Results: Text (7) Images (0)

Filtered by:

Clear filters
Sort by
Results per page
Results showing
1 - 7 of 7 (1 pages)
    Page 1 of 1
Dress and Body Image

Sharron J. Lennon, Kim P. Johnson and Nancy A. Rudd

Source: Social Psychology of Dress, 2017, Fairchild Books Library

Book chapter + STUDIO

As you learned in Chapter 6, “Dress and Physical Appearance,” the body is a very important vehicle in the public presentation of oneself to others. We make assessments of others on the basis of body characteristics and configurations, we categorize others (often unknowingly) based on their body size, color, attractiveness, or other physical features, and we often make evaluations and judgments about their worth (real or imagined) once we have assessed and categorized them. The previous chapter we

La Mode Retrouvée

Valerie Steele

Source: Paris Fashion. A Cultural History, 3rd Edition, 2017, Berg Fashion Library

Book chapter

Chacune de ses robes m’apparaissait comme une ambiance naturelle, nécessaire, comme la projection d’un aspect particulier de son âme.

An ‘Unexpected Pearl’: Gender And Performativity in the Public and Private Lives of London Couturier Norman Hartnell

Jane Hattrick

Source: Dress History. New Directions in Theory and Practice, 2015, Berg Fashion Library

Book chapter

Using legacies left to them by their mother Emma, and with financial help from their father, Norman Hartnell and his sister Phyllis opened a couture house on a small scale at 10 Bruton Street, Mayfair in 1923. By 1934 Hartnell had become a very successful and wealthy couture fashion designer, and the firm moved to much larger premises at 26 Bruton Street, employing up to 500 staff and producing thousands of couture garments a year by 1939. A close study of reviews of his fashion collections in th

Gay Men’s Style: From Macaroni to Metrosexual

Adam Geczy and Vicki Karaminas

Source: Queer Style, 2013, Berg Fashion Library

Book chapter

The term for the particular form of male style from the late eighteenth century, macaroni (or maccaroni), did in fact come from eating pasta (the Greek makaria literally means ‘food made from barley’), which had become fashionable in the 1760s through men who had returned to England after exploring the European continent, especially Italy, on the Grand Tour. Macaronis typically took pains to announce their difference in outlandish examples of foreign clothing that was either foreign—French and It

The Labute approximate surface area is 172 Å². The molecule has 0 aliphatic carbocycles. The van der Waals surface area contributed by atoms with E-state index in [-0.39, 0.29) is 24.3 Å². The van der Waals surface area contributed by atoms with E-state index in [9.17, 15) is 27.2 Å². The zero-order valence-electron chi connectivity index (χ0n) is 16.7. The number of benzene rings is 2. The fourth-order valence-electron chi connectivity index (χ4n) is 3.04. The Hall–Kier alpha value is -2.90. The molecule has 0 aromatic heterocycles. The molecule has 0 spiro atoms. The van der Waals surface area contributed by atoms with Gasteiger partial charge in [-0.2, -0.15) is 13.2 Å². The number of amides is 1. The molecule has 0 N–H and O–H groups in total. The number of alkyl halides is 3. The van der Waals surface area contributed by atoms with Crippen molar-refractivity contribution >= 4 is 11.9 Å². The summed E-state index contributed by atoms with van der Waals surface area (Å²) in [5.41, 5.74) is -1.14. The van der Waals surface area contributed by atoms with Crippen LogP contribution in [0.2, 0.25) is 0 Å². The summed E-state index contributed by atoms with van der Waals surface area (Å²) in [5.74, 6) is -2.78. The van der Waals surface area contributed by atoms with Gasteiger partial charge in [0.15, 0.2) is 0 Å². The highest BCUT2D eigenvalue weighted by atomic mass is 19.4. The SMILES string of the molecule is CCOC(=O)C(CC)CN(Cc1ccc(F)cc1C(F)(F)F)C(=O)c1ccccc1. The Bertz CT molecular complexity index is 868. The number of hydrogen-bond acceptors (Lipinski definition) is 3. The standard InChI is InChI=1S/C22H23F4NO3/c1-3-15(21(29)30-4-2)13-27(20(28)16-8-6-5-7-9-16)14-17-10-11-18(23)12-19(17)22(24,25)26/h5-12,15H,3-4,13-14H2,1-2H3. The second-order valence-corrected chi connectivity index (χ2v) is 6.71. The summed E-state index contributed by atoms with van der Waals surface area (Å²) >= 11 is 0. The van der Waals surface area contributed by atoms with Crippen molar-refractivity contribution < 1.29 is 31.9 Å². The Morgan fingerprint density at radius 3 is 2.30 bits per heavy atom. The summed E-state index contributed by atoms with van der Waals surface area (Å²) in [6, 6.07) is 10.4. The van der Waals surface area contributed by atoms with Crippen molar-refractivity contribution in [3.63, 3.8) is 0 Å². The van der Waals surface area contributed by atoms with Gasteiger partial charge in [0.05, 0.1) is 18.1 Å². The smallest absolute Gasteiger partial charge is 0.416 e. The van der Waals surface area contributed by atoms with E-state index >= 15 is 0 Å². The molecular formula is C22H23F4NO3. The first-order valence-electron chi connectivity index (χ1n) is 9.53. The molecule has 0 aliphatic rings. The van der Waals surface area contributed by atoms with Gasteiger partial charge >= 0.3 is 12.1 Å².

Kiss of the Whip: Bondage, Discipline and Sadomasochism, or BDSM Style

Adam Geczy and Vicki Karaminas

Source: Queer Style, 2013, Berg Fashion Library

Book chapter

You modern men, you children of reason, cannot begin to appreciate love as pure bliss and divine serenity; indeed this kind of love is disastrous for men like you, for as soon as you try to be natural you become vulgar. To you Nature is an enemy. You have made devils of the smiling gods of Greece and have turned me into a creature of evil.

The Meaning of Style between Classic and Queer

Adam Geczy and Vicki Karaminas

Source: Queer Style, 2013, Berg Fashion Library

Book chapter

It’s part of my bad side.

Queer Fashion

Adam Geczy and Vicki Karaminas

Source: Berg Encyclopedia of World Dress and Fashion. Global Perspectives, 2010, Berg Fashion Library

Encyclopedia entry

Queer fashion (henceforth queer style) can be retrospectively linked to flamboyant or transgressive forms of dressing. The term “queer” grew in the late 1980s when scholars and activists began using the term to identify and establish a community that incorporated a broader definition of sexuality, one that encompassed diversity and difference. Prior to this time, alternate sexualities were referred to either as gay, lesbian, or bisexual. Cross-dressing men were known as “drag queens” and cross-dr

Back to top
Results showing
1 - 7 of 7 (1 pages)
Page 1 of 1